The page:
Looking Back at John Woo’s Blackjack (1998) with Dolph Lundgren

Plot: Dolph Lundgren plays Jack Devlin, a U.S Marshal who protects high-profile clients when it comes to a matter of security.

You can tell from the first few seconds of Blackjack that it was meant to be a pilot for a TV series as the film has that made-for-television-in-the-90’s look about it. This gives it a somewhat cheap and dated feel, however, if you can get past that, Blackjack is actually a relatively decent action movie.

Directed by John Woo it has his signature style including slow motion, double gunplay and some impressive stunts. The highlight being the opening assault on a mansion which involves Dolph Lundgren jumping on a trampoline firing two guns at the bad guys before said mansion explodes rather spectacularly. Like many John Woo movies it also has several unintentionally hilarious moments but that is all part of the enjoyment factor.

Dolph Lundgren never disappoints and he’s suitably appealing as former U.S. Marshal Jack Devlin, who suffers from a rare case of leukophobia (fear of the colour white). This is apparently a real condition and yet it still feels hard to swallow as part of the story here and the scene where Jack is covered in milk by the villain is wonderfully bonkers.

Jack’s job is now protecting people and his latest charge is to save model Cinder James (Kam Heskin) from a deadly assassin (Phillip MacKenzie) who may be connected to her past. Cinder isn’t especially sympathetic at first and is a dug addict but as the story progresses, we find out a lot from her past which explains her behaviour. Phillip MacKenzie is quite unhinged as Rory Gaines making for a decent antagonist who get s satisfying comeuppance by the end.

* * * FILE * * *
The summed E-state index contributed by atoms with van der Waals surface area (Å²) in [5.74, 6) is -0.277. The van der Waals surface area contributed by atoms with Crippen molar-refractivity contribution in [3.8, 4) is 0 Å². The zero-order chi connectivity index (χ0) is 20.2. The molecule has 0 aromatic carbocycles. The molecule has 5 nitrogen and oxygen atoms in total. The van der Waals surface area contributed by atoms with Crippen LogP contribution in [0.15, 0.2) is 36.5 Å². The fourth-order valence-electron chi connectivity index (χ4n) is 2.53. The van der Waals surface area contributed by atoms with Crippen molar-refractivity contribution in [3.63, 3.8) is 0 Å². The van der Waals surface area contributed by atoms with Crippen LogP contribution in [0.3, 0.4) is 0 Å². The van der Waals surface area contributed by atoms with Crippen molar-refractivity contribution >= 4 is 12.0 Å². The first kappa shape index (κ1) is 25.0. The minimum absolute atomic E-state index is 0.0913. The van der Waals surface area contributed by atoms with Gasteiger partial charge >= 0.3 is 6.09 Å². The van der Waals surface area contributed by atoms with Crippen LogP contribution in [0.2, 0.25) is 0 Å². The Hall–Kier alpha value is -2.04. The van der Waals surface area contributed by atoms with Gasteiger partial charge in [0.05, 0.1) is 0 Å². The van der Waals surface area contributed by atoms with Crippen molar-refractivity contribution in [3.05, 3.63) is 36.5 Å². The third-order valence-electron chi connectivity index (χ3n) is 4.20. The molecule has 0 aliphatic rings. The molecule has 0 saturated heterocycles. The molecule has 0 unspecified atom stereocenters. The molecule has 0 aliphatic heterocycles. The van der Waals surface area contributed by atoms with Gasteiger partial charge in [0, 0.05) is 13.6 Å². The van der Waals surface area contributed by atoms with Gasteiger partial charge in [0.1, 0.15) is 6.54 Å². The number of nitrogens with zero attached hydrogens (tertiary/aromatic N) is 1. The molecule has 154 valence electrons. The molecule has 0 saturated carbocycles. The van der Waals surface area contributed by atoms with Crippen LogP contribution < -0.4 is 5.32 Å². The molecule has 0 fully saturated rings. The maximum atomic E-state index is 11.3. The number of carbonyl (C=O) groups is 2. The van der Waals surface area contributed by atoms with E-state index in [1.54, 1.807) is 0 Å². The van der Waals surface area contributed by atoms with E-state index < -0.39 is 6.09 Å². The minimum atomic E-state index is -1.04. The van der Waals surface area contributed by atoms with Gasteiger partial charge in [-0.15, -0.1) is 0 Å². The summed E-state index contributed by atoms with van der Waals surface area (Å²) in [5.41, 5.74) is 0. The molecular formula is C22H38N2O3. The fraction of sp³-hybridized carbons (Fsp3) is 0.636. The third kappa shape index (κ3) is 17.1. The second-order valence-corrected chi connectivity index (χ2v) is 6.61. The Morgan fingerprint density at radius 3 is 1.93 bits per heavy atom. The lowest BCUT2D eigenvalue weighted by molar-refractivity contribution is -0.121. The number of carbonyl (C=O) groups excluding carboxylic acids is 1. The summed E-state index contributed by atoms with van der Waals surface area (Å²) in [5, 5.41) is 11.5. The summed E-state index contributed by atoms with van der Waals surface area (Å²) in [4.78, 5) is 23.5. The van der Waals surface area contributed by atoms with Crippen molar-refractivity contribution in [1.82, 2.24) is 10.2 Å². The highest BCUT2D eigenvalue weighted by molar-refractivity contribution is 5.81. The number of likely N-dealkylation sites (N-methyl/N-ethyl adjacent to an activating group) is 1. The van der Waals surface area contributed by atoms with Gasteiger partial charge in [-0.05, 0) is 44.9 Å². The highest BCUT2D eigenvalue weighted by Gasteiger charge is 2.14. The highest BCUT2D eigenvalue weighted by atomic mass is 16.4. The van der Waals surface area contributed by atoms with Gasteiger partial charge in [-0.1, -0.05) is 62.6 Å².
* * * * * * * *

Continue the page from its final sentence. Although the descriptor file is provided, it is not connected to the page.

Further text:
There is one of the most bizarre random dance sequences I’ve ever seen in a movie where literally seconds after Jack saves Cinder from throwing herself off a rooftop it cuts to them both dancing. It happens so quick that the viewer is thinking they missed something but it’s just Jack trying to work the dope out of her system… maybe.

Fred Williamson shows up as Jack’s friend Tim Hastings and he’s the one that asks for his help with Cinder; I feel like Fred deserved a bigger role, but I imagine if this had been picked up as a series he would show up as a regular.

The pacing isn’t the greatest in Blackjack and in the second half it does drag a little, but it has a suitably action-packed finale with Jack overcoming his phobia to stop the assassin.

I can understand why this wasn’t picked up to be a full series as the concept is undeniably a hard sell but it would have been cool to see more of Jack Devlin and his battles with the evil colour known as white.

Overall, Blackjack isn’t one of John Woo’s finest hours feeling very much like a 90’s TV show and lacking the sheen of his bigger budget fare however, it still has some impressive action scenes with Dolph kicking ass and trying to avoid the colour white as much as possible.